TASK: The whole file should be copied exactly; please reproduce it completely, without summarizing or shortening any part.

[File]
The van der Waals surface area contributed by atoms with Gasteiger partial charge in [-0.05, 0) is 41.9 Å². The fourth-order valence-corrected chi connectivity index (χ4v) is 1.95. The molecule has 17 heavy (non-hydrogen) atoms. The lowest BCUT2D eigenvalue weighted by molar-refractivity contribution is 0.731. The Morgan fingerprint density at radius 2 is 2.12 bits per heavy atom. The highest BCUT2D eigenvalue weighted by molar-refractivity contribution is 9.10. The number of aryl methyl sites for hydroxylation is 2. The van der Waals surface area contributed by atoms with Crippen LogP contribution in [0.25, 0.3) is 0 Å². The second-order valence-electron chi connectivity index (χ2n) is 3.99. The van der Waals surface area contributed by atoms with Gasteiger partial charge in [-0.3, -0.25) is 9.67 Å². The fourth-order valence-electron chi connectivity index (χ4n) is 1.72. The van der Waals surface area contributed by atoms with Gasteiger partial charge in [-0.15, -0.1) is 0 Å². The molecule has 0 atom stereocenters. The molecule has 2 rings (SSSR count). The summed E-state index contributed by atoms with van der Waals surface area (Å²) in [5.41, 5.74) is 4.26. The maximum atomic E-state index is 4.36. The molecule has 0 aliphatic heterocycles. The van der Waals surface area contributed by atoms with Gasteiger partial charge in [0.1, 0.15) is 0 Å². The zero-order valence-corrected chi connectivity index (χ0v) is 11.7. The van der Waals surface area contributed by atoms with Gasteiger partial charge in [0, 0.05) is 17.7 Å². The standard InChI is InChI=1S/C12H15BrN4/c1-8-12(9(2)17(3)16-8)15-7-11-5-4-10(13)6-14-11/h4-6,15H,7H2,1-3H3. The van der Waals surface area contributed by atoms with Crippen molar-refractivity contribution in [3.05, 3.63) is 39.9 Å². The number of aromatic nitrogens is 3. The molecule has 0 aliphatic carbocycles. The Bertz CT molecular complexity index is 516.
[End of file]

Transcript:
The van der Waals surface area contributed by atoms with Gasteiger partial charge in [-0.05, 0) is 41.9 Å². The fourth-order valence-corrected chi connectivity index (χ4v) is 1.95. The molecule has 17 heavy (non-hydrogen) atoms. The lowest BCUT2D eigenvalue weighted by molar-refractivity contribution is 0.731. The Morgan fingerprint density at radius 2 is 2.12 bits per heavy atom. The highest BCUT2D eigenvalue weighted by molar-refractivity contribution is 9.10. The number of aryl methyl sites for hydroxylation is 2. The van der Waals surface area contributed by atoms with Crippen LogP contribution in [0.25, 0.3) is 0 Å². The second-order valence-electron chi connectivity index (χ2n) is 3.99. The van der Waals surface area contributed by atoms with Gasteiger partial charge in [-0.3, -0.25) is 9.67 Å². The fourth-order valence-electron chi connectivity index (χ4n) is 1.72. The van der Waals surface area contributed by atoms with Gasteiger partial charge in [-0.15, -0.1) is 0 Å². The molecule has 0 atom stereocenters. The molecule has 2 rings (SSSR count). The summed E-state index contributed by atoms with van der Waals surface area (Å²) in [5.41, 5.74) is 4.26. The maximum atomic E-state index is 4.36. The molecule has 0 aliphatic heterocycles. The van der Waals surface area contributed by atoms with Gasteiger partial charge in [0.1, 0.15) is 0 Å². The zero-order valence-corrected chi connectivity index (χ0v) is 11.7. The van der Waals surface area contributed by atoms with Gasteiger partial charge in [0, 0.05) is 17.7 Å². The standard InChI is InChI=1S/C12H15BrN4/c1-8-12(9(2)17(3)16-8)15-7-11-5-4-10(13)6-14-11/h4-6,15H,7H2,1-3H3. The van der Waals surface area contributed by atoms with Crippen molar-refractivity contribution in [3.05, 3.63) is 39.9 Å². The number of aromatic nitrogens is 3. The molecule has 0 aliphatic carbocycles. The Bertz CT molecular complexity index is 516.